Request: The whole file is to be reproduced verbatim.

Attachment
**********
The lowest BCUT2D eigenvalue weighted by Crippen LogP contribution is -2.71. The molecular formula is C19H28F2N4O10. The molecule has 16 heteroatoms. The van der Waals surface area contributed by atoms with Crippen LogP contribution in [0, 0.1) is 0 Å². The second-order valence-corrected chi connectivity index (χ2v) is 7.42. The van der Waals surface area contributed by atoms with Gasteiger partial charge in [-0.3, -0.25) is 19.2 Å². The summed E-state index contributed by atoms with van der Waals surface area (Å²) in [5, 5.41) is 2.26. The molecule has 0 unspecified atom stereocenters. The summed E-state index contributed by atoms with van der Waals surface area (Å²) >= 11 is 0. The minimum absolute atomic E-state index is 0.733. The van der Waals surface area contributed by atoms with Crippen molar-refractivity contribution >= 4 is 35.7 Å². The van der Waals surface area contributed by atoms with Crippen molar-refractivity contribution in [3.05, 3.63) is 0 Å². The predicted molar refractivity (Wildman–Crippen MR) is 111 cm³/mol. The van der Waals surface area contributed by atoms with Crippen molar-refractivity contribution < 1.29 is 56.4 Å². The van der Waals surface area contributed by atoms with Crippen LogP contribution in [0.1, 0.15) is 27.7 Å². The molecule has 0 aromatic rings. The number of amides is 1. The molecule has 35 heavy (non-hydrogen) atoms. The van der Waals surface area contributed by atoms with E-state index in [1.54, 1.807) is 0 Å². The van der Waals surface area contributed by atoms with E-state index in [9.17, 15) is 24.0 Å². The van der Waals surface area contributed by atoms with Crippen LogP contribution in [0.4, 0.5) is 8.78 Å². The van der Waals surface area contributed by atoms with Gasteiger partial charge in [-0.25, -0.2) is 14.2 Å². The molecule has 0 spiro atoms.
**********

The lowest BCUT2D eigenvalue weighted by Crippen LogP contribution is -2.71. The molecular formula is C19H28F2N4O10. The molecule has 16 heteroatoms. The van der Waals surface area contributed by atoms with Crippen LogP contribution in [0, 0.1) is 0 Å². The second-order valence-corrected chi connectivity index (χ2v) is 7.42. The van der Waals surface area contributed by atoms with Gasteiger partial charge in [-0.3, -0.25) is 19.2 Å². The summed E-state index contributed by atoms with van der Waals surface area (Å²) in [5, 5.41) is 2.26. The molecule has 0 unspecified atom stereocenters. The summed E-state index contributed by atoms with van der Waals surface area (Å²) >= 11 is 0. The minimum absolute atomic E-state index is 0.733. The van der Waals surface area contributed by atoms with Crippen molar-refractivity contribution >= 4 is 35.7 Å². The van der Waals surface area contributed by atoms with Crippen molar-refractivity contribution in [3.05, 3.63) is 0 Å². The predicted molar refractivity (Wildman–Crippen MR) is 111 cm³/mol. The van der Waals surface area contributed by atoms with Crippen molar-refractivity contribution < 1.29 is 56.4 Å². The van der Waals surface area contributed by atoms with Crippen LogP contribution in [0.1, 0.15) is 27.7 Å². The molecule has 0 aromatic rings. The number of amides is 1. The molecule has 35 heavy (non-hydrogen) atoms. The van der Waals surface area contributed by atoms with E-state index in [1.54, 1.807) is 0 Å². The van der Waals surface area contributed by atoms with E-state index in [9.17, 15) is 24.0 Å². The van der Waals surface area contributed by atoms with Crippen LogP contribution in [0.4, 0.5) is 8.78 Å². The van der Waals surface area contributed by atoms with Gasteiger partial charge in [-0.25, -0.2) is 14.2 Å². The molecule has 0 spiro atoms.